The growth in wages is set to exceed inflation for the first time in 6 years, according to one of the UKís leading economic forecasters.
The EY argued that the recent extended period of low inflation has meant that the average income could rise at a faster rate than living costs by as early as later this month.
They also forecasted that the current strength of sterling coupled with continued levels of low inflation will likely mean that the Bank of England will retain interest rates at their current historic low of 0.5% till at least the last quarter of 2015.
There was also positive news on the UK economy, with the EY estimating that is will undergo a ìdecent but unspectacularî growth of around 2.9% this year.
However, the ITEM Club outlined that the majority of growth in the economy this year would be incurred by consumer spending, which has previously been identified as an ëunsustainableí manner to improve the economy.
ëEarly as Aprilí
The EY forecasted that wages will rise by 1.7% over the course of this year, whilst average annual inflation was estimated to be 1.6% for 2014.
Itís most recent report reads: “We expect wage growth to overtake CPI inflation as early as April.”
“Until now the recovery has been financed by a fall in the amount households save, but it appears to be moving to a firmer footing,” said Peter Spencer, the club’s chief economic advisor.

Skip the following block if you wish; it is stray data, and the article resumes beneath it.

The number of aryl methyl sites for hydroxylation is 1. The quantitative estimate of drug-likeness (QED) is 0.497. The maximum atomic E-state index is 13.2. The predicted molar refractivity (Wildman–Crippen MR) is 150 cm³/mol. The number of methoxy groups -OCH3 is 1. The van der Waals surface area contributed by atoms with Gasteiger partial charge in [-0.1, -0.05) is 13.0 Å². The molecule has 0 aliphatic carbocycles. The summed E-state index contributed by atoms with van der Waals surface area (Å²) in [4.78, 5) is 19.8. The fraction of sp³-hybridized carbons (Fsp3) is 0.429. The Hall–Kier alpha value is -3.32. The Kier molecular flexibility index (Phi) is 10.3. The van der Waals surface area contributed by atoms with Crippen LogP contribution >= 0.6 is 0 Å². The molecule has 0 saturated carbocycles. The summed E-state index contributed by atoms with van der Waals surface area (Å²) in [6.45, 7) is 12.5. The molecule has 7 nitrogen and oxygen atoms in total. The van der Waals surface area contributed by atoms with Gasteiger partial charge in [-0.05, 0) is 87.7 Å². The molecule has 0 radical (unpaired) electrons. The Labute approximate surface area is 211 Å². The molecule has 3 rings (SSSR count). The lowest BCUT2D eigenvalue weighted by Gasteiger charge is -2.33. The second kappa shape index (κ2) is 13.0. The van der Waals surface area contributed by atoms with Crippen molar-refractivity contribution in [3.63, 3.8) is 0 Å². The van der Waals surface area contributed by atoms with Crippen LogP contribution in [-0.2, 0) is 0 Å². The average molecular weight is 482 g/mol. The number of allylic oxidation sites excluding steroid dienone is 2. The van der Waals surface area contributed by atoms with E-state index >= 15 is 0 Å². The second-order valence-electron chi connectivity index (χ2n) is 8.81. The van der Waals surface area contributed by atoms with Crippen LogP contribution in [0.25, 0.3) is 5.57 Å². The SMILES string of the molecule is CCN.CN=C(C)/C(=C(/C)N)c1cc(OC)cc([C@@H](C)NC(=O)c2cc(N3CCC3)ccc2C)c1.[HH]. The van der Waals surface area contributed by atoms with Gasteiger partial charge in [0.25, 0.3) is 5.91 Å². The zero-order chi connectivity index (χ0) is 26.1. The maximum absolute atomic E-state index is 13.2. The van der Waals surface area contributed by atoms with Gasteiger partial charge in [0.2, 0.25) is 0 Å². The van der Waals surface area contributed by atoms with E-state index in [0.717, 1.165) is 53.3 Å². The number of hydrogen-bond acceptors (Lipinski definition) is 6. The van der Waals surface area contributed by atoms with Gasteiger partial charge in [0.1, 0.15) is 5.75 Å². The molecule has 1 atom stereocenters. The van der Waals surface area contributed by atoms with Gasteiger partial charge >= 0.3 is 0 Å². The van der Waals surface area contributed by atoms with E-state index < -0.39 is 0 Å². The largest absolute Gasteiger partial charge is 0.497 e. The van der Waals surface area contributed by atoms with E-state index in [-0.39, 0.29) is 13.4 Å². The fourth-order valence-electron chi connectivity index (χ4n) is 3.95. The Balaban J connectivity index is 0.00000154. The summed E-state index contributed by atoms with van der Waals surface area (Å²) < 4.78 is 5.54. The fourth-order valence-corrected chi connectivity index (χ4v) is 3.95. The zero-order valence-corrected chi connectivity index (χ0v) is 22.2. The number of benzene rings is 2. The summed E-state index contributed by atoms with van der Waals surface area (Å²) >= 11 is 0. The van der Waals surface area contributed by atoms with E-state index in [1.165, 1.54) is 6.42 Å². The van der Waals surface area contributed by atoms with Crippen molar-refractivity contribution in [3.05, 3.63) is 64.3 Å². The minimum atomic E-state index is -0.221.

“The consumer upturn will be given a boost from real wages and rising employment, while investment is finally kicking in.”
The EY also highlighted that an extended period of stumbling fuel, food and petrol prices, substantiated by the strength of the pound, should remedy the ongoing cost of living crisis which has seen worker wages ësqueezedí to the limit by raising expenditure demands whilst experiencing a reduction in actual value of their wages.
“We are set for a long period of low inflation as pressures from commodity prices… remain largely absent.”
The EY estimated that low inflation and the strong pound will prompt the Bank of England to retain interest rates at 0.5% until at least the latter stages of next year, despite growing pressure for them to prematurely increase them now and ebb the flow of the rapidly overheating property market.
However, the Item Club argued that new lending criteria set to be imposed by banks from April 26th will act as a natural check on demand in the housing market at present, as it will make it harder to acquire a mortgage than it has been in recent times.
It argued that the new regulations, that will see applicants having to pass two income tests against current and future repayments when interest rates rise, will be “crucial to keeping the lid on the market”, particularly in London.
“The FCA will assume crucial importance to ensure… affordability is scrupulously checked,” said Mr Spencer.
“If these controls are rigorously applied this will eventually constrain London prices, and head off problems when interest rates rise.”
Furthermore, the EY argued that the soaring demand for labour should increase wages further and see Britain surpass Germany as the country with the largest employment rate in the G7 group.
It estimated that unemployment will drop to 6.5% by the end of 2014, and fall further to just 6% by 2015.